There’s good news and bad news for students planning to pursue careers in research in India.
The union HRD ministry’s Kewal Kumar Sharma, secretary in the department of higher education, has announced that the Centre plans to grant monthly fellowships of Rs 70,000 each, to 2,000 PhD scholars across IITs and IISC.
That’s great news, and the move has been welcomed by faculty and educationists, who say that it will encourage more students to take up research.
“The move will also enhance competitiveness among researchers and spur them on to produce quality work,” says Subhendu Sarkar, associate dean for research at IIT-Ropar.
After all, it is not just the quantum but also the quality of research produced by India that is holding back everything from innovation to varsity rankings on the global stage.
Elsewhere, however, the scenario for researchers is not as encouraging.
From Mumbai’s Tata Institute of Social Sciences to Kolkata’s Jadavpur University, scholars are finding grants tied to the UGC NET (the University Grants Commission’s National Eligibility Test), a generic centralised exam.
TISS, for instance, cannot grant research fellowships to students outside NET anymore according to their advertisement for admission.
Jadavpur University, meanwhile, has not received funds for non-NET Fellows since 2016.
A year earlier, the Centre had announced a plan to discontinue fellowships for non-NET Fellows by March 31, 2017, which marked the end of the Eleventh Five-Year Plan. The decision was reversed following protests by students across universities.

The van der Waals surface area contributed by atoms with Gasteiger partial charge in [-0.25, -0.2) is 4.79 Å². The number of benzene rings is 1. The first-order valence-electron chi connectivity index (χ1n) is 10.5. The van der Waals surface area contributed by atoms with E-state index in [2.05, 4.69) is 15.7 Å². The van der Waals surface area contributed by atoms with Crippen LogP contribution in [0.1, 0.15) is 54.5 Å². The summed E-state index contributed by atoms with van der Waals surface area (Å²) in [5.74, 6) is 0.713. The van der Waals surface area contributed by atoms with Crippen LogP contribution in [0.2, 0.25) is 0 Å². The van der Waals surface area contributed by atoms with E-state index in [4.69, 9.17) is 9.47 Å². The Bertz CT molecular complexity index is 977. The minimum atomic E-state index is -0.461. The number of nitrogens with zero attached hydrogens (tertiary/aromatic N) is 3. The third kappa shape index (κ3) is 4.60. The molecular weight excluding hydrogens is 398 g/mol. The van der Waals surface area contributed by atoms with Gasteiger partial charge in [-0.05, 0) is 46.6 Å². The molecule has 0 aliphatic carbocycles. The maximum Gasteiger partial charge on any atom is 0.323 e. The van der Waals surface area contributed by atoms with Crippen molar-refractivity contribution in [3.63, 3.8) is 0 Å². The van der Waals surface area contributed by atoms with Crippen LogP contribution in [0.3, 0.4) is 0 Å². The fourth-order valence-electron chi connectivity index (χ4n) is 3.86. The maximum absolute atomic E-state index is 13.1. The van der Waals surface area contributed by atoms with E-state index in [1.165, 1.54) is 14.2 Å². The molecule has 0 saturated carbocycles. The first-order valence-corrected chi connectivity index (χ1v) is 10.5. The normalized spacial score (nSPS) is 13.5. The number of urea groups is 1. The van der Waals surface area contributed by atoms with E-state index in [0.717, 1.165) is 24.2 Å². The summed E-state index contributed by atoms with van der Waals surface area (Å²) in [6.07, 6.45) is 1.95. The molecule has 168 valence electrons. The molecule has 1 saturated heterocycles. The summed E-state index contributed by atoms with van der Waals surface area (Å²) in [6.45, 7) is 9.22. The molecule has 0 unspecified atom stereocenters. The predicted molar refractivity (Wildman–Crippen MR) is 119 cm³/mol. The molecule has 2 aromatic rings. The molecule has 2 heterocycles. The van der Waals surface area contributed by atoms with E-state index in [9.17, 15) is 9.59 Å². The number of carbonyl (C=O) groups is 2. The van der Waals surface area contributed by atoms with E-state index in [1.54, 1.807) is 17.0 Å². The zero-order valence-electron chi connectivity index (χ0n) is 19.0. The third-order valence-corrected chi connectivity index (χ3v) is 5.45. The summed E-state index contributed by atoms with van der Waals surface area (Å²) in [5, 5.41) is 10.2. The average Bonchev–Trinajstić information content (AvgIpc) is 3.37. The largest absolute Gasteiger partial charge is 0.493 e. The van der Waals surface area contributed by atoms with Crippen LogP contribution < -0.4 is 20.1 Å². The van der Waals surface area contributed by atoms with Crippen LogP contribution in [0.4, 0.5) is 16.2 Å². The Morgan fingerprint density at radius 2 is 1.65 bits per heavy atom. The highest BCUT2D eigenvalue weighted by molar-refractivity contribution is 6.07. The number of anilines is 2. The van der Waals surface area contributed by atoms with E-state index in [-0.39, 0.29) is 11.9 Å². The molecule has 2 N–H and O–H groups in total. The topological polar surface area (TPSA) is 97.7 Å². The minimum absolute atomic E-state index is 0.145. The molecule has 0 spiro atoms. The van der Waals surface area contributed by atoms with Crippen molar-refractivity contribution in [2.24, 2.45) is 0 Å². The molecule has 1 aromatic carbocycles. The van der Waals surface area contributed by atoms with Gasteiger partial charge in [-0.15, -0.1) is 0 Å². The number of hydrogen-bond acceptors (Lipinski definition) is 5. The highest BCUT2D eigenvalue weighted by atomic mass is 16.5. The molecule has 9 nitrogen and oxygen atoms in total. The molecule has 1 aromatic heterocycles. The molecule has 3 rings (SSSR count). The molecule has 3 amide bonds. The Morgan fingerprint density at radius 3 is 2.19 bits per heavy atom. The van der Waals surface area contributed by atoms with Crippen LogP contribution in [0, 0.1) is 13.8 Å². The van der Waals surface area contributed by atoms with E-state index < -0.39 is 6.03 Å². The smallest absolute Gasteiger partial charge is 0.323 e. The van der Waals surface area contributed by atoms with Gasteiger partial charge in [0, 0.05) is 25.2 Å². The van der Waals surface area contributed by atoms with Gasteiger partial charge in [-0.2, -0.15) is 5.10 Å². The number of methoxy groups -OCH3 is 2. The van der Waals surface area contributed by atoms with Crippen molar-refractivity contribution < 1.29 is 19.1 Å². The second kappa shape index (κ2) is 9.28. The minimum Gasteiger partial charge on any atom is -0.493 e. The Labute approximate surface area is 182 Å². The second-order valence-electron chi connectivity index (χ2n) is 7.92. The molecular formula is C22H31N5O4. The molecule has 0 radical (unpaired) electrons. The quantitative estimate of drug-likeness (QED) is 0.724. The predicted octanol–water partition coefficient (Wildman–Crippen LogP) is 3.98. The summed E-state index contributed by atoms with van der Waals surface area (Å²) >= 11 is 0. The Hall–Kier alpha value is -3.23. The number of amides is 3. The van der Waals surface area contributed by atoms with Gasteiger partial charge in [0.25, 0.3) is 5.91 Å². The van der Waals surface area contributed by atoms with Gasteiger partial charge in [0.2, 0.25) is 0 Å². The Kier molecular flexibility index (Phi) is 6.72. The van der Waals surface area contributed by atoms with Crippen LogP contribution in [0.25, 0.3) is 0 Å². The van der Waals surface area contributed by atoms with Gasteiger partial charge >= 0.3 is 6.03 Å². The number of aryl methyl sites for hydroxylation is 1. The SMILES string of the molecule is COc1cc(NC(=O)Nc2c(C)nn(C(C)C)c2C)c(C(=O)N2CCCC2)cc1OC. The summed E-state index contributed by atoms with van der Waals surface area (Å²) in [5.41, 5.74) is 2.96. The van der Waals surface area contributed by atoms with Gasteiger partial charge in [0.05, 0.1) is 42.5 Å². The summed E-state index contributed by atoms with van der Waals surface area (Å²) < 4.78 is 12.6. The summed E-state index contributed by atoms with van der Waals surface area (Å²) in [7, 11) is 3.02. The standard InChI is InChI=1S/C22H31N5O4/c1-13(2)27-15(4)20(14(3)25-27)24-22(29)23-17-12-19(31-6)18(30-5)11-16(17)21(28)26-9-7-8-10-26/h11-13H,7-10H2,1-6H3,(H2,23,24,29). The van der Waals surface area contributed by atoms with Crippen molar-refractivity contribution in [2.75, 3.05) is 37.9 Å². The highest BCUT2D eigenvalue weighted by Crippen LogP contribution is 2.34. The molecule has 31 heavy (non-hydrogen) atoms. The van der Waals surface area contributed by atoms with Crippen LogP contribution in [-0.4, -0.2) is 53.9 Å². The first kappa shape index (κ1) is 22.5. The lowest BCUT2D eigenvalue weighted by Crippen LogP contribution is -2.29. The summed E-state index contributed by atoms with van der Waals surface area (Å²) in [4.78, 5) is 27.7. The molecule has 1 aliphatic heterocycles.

But the funds have not followed. “It is really worrying,” says Sanjib Acharya, professor of history at Jadavpur. “Some of the non-NET students are getting paid under the state government’s Vivekanada scholarship, but that is just a temporary measure. What happens to our research and what happens to the students if payment becomes uncertain?”
For decades, there has been talk of boosting quality by making research a more viable career option for more students.
“In a country with so many universities teaching so many subjects, a huge scholarship to only a few students is shortsightedness,” Acharya says.
Sources at the All India Council for Technical Education are optimistic about the impact of the new fellowships, though.
“They are aimed at science and engineering students as it is hard to get students from these branches to pick research as a career,” a source said.
“Most are drawn to post-graduate placements which pay handsomely and those who are left behind try for higher studies to boost their chances, but do not go in for PhDs. This is not true of the humanities, where more students are drawn to research. So the announcement of this new fellowship is encouraging as this will mean some meritorious science and engineering students will be drawn to research.”